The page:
people and food, and in the metaphor hunger for the food is equated with sexual
desire (an anthropologist would describe both of these as ‘appetitive longing’).
Thus, for instance, a pastry shell filled with fruit called a ‘tart’ is often used as a
metaphor for a sexually promiscuous woman.
And in fact ‘crumpet’ is a term used to describe a certain kind of sexually attractive
woman. …[T]he term originated in the 1930s with the rise of mass media…. It
denoted scantily clad, voluptuous women whose appearance in movies and
television was inappropriate but not actually pornographic. The pieces they
appeared in were low-brow and down-market — vulgar and working class.
Apparently men of the thinking class weren’t supposed to like that sort of crumpet.
They preferred Joan Bakewell.
… [C]alling a woman ‘crumpet’ evokes a wide range of associations: just as a
crumpet is not a proper, nutritious meal, crumpets are not properly modest
women; watching a crumpet on TV, like eating a crumpet, is a sort of cheap
fulfillment — perhaps a guilty pleasure? Do working class people eat crumpet while
upper class people eat some other sort of griddle cake? It’s hard to say.
… [E]ven simple phrases like “thinking woman’s crumpet” contain within
themselves incredible depth. Because they are part of a tightly interwoven and rich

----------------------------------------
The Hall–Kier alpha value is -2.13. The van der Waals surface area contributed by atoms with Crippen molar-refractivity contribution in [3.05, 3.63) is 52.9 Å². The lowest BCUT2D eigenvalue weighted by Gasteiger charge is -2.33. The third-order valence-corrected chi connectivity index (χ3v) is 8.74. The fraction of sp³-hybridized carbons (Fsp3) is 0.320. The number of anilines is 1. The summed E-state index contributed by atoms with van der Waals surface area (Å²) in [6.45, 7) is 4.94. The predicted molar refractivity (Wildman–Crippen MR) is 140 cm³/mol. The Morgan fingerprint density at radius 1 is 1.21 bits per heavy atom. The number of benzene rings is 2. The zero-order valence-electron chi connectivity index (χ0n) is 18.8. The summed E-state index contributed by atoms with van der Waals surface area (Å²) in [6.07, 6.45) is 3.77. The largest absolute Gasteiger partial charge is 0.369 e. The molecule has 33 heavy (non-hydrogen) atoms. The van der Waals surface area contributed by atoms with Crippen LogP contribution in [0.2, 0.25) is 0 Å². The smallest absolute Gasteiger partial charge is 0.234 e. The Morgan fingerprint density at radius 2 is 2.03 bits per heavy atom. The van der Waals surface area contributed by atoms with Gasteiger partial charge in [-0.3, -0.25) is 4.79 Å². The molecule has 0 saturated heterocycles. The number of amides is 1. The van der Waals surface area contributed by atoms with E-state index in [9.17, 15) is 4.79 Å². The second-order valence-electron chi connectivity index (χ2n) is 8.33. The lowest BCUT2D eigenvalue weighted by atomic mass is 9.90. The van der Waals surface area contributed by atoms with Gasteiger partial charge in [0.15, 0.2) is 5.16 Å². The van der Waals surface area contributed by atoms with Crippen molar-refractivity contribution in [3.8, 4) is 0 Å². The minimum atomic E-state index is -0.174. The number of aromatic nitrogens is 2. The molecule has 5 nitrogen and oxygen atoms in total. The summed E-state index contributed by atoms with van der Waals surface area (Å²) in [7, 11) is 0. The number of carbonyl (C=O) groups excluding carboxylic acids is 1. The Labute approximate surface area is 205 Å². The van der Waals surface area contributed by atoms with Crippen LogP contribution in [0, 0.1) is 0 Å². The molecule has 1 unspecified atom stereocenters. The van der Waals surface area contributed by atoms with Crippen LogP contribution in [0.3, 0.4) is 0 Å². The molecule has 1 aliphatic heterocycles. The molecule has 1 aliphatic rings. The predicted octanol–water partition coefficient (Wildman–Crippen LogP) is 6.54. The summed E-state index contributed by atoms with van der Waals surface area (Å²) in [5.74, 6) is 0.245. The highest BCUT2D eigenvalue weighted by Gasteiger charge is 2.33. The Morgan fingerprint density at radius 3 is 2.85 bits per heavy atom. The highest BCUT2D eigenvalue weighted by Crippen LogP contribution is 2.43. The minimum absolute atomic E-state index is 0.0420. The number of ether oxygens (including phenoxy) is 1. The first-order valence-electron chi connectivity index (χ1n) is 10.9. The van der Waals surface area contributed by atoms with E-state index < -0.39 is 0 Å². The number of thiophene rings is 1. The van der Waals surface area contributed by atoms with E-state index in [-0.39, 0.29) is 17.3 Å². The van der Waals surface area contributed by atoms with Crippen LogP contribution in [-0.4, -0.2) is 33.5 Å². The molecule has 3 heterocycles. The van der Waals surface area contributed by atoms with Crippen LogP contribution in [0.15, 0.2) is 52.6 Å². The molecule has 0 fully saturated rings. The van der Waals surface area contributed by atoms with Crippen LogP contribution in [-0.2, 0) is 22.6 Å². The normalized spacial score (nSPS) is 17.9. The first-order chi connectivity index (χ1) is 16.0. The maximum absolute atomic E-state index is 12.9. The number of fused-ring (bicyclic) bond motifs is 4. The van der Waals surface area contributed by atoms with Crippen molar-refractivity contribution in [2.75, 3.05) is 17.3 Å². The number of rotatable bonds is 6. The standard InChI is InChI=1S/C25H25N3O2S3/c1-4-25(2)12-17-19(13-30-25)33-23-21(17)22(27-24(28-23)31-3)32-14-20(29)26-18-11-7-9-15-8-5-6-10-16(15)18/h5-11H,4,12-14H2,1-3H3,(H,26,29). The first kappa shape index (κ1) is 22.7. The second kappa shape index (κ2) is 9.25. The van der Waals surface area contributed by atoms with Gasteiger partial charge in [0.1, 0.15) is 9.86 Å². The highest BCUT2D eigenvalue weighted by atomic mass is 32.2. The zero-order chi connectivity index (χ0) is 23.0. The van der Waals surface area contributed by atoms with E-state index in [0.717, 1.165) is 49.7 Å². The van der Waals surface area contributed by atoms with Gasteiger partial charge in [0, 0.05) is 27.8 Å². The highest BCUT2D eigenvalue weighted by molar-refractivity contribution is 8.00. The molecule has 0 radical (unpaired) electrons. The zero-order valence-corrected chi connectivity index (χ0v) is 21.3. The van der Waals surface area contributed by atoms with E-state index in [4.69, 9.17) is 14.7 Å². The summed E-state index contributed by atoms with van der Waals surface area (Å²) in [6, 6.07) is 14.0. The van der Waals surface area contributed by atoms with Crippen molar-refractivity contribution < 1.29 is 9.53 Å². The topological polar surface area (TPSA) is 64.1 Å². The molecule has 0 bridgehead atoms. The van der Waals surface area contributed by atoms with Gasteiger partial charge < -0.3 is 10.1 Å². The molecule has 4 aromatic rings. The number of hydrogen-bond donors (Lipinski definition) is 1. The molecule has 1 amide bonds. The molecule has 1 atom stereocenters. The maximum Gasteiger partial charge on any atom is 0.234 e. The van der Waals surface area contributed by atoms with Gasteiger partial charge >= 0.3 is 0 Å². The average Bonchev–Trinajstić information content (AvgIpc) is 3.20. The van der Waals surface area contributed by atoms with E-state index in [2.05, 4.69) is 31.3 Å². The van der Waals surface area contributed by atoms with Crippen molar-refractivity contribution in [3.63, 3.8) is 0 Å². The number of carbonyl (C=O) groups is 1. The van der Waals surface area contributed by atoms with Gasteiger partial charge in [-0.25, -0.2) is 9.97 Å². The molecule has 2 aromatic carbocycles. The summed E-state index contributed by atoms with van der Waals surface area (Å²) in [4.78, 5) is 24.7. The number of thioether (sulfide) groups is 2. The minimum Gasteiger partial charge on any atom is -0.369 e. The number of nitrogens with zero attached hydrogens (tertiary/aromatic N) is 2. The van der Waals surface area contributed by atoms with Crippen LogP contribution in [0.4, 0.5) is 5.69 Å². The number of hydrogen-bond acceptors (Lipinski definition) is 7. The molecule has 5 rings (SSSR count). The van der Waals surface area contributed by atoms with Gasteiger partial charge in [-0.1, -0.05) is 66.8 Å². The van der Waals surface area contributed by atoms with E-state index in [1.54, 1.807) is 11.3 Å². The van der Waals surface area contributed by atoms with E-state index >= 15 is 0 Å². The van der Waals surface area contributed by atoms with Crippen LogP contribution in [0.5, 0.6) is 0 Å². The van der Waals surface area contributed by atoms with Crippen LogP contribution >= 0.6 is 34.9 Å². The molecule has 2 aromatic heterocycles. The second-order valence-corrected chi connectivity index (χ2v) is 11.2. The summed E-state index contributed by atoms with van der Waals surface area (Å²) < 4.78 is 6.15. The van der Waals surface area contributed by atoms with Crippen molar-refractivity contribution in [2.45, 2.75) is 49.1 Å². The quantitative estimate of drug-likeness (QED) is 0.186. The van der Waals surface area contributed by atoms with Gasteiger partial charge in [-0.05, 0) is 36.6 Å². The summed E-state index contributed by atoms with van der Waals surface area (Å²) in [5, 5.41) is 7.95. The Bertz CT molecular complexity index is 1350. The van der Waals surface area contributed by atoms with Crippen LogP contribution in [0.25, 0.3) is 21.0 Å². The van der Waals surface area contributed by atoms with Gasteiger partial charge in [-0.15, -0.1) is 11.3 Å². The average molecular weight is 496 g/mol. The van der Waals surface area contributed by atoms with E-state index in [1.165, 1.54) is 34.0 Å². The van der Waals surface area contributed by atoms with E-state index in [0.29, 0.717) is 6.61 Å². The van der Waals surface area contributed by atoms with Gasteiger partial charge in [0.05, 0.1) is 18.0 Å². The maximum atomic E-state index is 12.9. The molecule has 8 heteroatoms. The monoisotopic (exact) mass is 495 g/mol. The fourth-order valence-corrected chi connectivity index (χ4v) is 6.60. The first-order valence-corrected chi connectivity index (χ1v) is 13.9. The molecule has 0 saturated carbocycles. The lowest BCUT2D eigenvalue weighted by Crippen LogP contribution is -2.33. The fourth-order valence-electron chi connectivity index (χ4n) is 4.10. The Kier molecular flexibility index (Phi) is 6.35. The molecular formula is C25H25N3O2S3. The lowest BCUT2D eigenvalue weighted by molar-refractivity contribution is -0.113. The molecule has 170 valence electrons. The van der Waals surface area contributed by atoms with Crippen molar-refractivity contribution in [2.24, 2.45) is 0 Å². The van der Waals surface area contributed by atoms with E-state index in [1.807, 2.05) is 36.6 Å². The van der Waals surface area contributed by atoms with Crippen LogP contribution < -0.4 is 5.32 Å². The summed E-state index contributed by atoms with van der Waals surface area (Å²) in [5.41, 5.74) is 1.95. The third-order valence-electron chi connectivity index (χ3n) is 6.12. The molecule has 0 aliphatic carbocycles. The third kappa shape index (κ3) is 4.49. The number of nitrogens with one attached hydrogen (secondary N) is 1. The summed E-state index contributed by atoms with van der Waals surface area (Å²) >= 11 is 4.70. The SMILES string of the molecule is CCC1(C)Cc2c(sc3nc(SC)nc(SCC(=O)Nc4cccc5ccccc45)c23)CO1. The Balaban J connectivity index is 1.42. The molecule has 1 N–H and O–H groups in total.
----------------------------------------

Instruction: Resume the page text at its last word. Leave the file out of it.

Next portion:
cultural system, understanding them requires that they be placed in their cultural
context. In this case, this involves everything from British food to the class system
to the history of mass media. At the same time, making the meanings of ‘thinking
woman’s crumpet’ explicit makes cultural insiders see their own culture in a new
way because it forces them to rethink what they used to take for granted — indeed,
it may actually prompt some of them to learn about television shows and movies
that have shaped their culture in ways they didn’t previously understand. Above all,
unpacking the term ‘thinking woman’s crumpet’ allows us to take a look at how
anthropologists interpret cultural materials.
Excerpt adapted from anthropologist Dr Alex Golub’s
“The Thinking Woman’s Crumpet” on savageminds.org (2012)
Teenage Girl Blossoming Into Beautiful Object
ARLINGTON, TX—Calling the transformation both delightful and stunning, friends
and family members confirmed Tuesday that 17-year-old Ashley Parker was
blossoming into an absolutely gorgeous object.
According to Parker’s relatives, in the span of 14 months, the high school junior
underwent a staggering metamorphosis from a young girl with thoughts, feelings,
and aspirations into a truly stunning commodity.